Appeal from Monroe, James J. Kelley, J.
Leave to appeal applied for.
Allen, P. J., and Bronson and R. M. Maher, JJ.
1. -- Constitutional Law -- Right to Silence -- Comment -- Direct Examination -- Cross-Examination -- Appeal and Error.
A criminal accused has the constitutional right to remain silent when he is arrested and faced with accusation and his silence may not be used against him; and where the defendant makes no allegations on direct examination of what was said or was not said at the time of his arrest, prosecutorial cross-examination on why he did not tell the police his version of the facts when arrested is a clear violation of that right.
2. -- Right to Silence -- Trial Testimony -- Inconsistency -- Impeachment.
A defendant's silence at the time of his arrest may be properly used for impeachment of the defendant's testimony at trial only where that silence was wholly inconsistent with the defendant's statements on direct examination; the fact that he did not make a statement may be shown only to contradict his assertion that he did.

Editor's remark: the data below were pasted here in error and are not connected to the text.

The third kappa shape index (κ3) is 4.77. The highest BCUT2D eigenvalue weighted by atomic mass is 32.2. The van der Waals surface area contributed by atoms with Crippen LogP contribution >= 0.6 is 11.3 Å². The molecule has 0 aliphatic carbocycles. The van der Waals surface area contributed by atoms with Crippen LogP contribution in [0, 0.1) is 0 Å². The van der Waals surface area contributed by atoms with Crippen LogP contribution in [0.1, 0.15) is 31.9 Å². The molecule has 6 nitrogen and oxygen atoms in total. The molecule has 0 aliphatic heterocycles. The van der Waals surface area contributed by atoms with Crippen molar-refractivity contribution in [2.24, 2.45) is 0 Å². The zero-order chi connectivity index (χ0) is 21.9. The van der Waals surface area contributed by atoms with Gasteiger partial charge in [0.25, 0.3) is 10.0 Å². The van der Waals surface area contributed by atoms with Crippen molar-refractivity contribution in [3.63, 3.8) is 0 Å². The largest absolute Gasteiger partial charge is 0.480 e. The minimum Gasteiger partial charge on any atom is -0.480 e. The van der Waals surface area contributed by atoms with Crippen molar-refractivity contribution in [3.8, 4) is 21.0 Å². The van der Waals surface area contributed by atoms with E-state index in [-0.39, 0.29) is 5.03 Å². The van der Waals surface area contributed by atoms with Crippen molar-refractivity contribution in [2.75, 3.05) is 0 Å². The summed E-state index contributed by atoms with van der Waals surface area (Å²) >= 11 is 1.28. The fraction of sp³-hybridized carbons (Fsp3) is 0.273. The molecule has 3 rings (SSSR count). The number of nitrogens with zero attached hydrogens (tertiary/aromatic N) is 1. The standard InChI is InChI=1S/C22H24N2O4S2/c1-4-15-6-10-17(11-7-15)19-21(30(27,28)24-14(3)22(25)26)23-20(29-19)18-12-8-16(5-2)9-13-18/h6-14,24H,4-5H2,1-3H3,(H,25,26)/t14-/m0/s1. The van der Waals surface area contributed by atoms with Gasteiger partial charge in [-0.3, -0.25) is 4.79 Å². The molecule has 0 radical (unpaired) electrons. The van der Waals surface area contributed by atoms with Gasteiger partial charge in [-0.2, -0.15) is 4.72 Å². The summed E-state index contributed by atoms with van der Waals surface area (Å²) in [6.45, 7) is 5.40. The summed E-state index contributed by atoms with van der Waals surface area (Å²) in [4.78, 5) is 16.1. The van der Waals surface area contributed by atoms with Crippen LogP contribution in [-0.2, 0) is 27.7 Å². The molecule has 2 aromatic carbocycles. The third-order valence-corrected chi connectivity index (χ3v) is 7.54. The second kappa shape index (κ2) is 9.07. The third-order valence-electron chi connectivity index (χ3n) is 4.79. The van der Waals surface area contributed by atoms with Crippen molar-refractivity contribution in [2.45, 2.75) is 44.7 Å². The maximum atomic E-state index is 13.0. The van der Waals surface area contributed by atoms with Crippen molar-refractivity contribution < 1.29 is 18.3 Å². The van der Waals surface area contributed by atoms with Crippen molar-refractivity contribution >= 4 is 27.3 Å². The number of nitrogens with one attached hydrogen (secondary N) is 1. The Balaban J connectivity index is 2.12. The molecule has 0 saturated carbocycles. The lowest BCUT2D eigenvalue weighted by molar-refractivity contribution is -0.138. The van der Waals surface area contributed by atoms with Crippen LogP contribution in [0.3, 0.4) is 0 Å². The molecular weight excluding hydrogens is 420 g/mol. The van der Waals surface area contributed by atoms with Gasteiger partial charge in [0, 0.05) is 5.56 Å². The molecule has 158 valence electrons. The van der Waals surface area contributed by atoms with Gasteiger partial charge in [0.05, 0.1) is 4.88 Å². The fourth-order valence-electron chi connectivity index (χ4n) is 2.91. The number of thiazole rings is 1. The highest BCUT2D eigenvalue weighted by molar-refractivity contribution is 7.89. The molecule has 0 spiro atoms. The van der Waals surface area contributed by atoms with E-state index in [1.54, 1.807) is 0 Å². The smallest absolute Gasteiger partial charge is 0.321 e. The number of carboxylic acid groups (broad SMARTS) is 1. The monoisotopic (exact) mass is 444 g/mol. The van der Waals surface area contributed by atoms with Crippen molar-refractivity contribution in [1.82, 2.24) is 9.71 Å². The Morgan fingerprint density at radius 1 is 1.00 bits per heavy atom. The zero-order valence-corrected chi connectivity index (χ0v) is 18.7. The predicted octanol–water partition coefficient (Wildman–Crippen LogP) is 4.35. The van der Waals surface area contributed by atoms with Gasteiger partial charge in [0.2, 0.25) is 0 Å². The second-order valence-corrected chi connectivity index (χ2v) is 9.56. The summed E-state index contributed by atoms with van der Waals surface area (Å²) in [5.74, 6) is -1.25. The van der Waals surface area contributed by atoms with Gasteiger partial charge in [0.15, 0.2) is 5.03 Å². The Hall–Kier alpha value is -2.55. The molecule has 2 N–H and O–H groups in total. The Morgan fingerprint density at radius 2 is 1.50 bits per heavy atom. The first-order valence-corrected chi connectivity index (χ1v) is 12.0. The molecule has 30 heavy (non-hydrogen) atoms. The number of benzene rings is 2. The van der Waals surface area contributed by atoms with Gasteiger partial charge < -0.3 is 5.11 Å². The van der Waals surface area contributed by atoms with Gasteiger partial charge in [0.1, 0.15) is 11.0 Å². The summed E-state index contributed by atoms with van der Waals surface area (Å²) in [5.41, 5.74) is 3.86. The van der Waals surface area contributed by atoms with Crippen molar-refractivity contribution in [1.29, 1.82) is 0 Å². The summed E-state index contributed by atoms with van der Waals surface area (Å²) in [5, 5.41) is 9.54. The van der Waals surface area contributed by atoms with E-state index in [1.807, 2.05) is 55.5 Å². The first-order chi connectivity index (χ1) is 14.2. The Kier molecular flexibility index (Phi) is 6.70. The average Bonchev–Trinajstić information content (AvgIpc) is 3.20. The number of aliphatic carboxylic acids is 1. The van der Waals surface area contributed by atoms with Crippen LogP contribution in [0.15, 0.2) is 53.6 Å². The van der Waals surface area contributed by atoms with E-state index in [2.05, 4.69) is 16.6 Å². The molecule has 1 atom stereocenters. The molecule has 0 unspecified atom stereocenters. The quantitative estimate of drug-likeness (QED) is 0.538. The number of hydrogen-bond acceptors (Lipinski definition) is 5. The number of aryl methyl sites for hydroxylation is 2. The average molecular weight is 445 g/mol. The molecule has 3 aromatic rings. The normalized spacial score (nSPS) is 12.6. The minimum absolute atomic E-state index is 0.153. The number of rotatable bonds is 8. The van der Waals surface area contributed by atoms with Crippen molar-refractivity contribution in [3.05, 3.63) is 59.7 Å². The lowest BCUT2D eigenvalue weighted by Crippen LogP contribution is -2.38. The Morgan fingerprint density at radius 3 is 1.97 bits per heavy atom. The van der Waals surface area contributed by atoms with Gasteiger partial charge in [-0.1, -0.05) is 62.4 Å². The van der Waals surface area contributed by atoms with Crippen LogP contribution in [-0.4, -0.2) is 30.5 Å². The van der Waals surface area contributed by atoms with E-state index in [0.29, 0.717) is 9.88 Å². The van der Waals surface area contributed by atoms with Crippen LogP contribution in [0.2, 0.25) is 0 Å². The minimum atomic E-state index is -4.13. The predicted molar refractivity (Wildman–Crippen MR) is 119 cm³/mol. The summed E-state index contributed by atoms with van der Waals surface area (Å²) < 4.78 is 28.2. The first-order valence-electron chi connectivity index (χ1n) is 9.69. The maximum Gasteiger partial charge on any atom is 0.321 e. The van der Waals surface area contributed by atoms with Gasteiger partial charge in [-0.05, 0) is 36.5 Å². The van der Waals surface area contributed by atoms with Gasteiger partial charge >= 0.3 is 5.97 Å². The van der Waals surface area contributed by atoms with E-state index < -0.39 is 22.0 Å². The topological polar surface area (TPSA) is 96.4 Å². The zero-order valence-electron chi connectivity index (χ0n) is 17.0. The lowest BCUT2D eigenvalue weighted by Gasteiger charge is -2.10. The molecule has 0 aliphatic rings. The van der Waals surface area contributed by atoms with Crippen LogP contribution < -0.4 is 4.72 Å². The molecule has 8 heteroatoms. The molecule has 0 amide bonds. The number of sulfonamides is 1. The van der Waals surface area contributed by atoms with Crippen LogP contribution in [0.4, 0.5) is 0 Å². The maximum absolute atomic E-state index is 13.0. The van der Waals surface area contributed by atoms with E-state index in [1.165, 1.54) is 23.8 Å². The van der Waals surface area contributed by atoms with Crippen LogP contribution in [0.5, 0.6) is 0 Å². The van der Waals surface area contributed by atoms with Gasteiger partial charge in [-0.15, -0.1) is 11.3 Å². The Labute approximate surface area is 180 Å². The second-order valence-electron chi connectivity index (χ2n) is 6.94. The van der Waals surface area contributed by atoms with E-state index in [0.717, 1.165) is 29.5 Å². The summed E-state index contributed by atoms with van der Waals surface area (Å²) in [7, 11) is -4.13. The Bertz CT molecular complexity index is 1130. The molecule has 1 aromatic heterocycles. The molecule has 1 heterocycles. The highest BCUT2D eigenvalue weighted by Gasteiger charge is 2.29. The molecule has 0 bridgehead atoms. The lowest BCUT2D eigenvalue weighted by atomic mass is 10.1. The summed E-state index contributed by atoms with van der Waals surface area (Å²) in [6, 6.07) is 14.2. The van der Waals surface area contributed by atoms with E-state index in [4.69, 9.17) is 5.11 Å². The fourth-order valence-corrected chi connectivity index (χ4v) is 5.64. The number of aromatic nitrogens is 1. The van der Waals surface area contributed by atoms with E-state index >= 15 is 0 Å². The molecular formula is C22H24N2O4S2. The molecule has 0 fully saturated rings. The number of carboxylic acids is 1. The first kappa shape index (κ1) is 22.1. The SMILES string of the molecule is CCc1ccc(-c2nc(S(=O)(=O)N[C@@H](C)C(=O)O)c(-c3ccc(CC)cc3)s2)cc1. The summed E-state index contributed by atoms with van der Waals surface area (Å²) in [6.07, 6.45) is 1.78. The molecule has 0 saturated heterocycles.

3. -- Right to Silence -- Trial Testimony -- Inconsistency -- Lack of Memory -- Appeal and Error.
There is absolutely no inconsistency between a defendant's statement at trial that he did not remember whether he made a statement at the time of his arrest and testimony by other witnesses that defendant did in fact make no statement when arrested, and a prosecutor's use of defendant's silence against him through cross-examination and closing argument in such a situation constitutes reversible error.
4. -- Homicide -- Self-Defense -- Jury -- Circumstances -- Reasonable Belief.
Two aspects which should be emphasized in instructing a jury on self-defense in a homicide trial are (1) that the self-defense justification for homicide is based on the circumstances as they appeared to the defendant, and not as they actually existed, and (2) those circumstances as they appeared to the defendant must result in a reasonable belief that he, the defendant, is in danger of death or serious bodily harm.
5. Evidence -- Rebuttal of Good Character -- Specific Bad Acts.
It is proper to rebut the evidence presented by a defendant concerning his good character in issue, but a defendant's proof of general reputation cannot be rebutted by ...